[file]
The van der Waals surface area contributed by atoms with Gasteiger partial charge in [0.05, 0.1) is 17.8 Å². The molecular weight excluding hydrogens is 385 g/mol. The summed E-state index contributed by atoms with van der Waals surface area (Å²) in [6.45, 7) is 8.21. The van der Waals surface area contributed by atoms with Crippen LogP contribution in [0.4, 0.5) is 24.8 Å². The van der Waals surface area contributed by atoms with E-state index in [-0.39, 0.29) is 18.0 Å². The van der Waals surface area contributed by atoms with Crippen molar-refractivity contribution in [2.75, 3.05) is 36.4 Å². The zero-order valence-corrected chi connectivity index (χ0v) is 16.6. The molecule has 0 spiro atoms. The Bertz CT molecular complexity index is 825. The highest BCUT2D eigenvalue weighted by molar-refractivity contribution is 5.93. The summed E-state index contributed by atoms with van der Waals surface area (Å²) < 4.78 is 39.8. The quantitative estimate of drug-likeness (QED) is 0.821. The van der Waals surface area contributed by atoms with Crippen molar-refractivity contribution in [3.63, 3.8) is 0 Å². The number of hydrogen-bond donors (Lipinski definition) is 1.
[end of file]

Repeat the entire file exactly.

The van der Waals surface area contributed by atoms with Gasteiger partial charge in [0.05, 0.1) is 17.8 Å². The molecular weight excluding hydrogens is 385 g/mol. The summed E-state index contributed by atoms with van der Waals surface area (Å²) in [6.45, 7) is 8.21. The van der Waals surface area contributed by atoms with Crippen LogP contribution in [0.4, 0.5) is 24.8 Å². The van der Waals surface area contributed by atoms with E-state index in [-0.39, 0.29) is 18.0 Å². The van der Waals surface area contributed by atoms with Crippen molar-refractivity contribution in [2.75, 3.05) is 36.4 Å². The zero-order valence-corrected chi connectivity index (χ0v) is 16.6. The molecule has 0 spiro atoms. The Bertz CT molecular complexity index is 825. The highest BCUT2D eigenvalue weighted by molar-refractivity contribution is 5.93. The summed E-state index contributed by atoms with van der Waals surface area (Å²) < 4.78 is 39.8. The quantitative estimate of drug-likeness (QED) is 0.821. The van der Waals surface area contributed by atoms with Crippen molar-refractivity contribution in [3.63, 3.8) is 0 Å². The number of hydrogen-bond donors (Lipinski definition) is 1.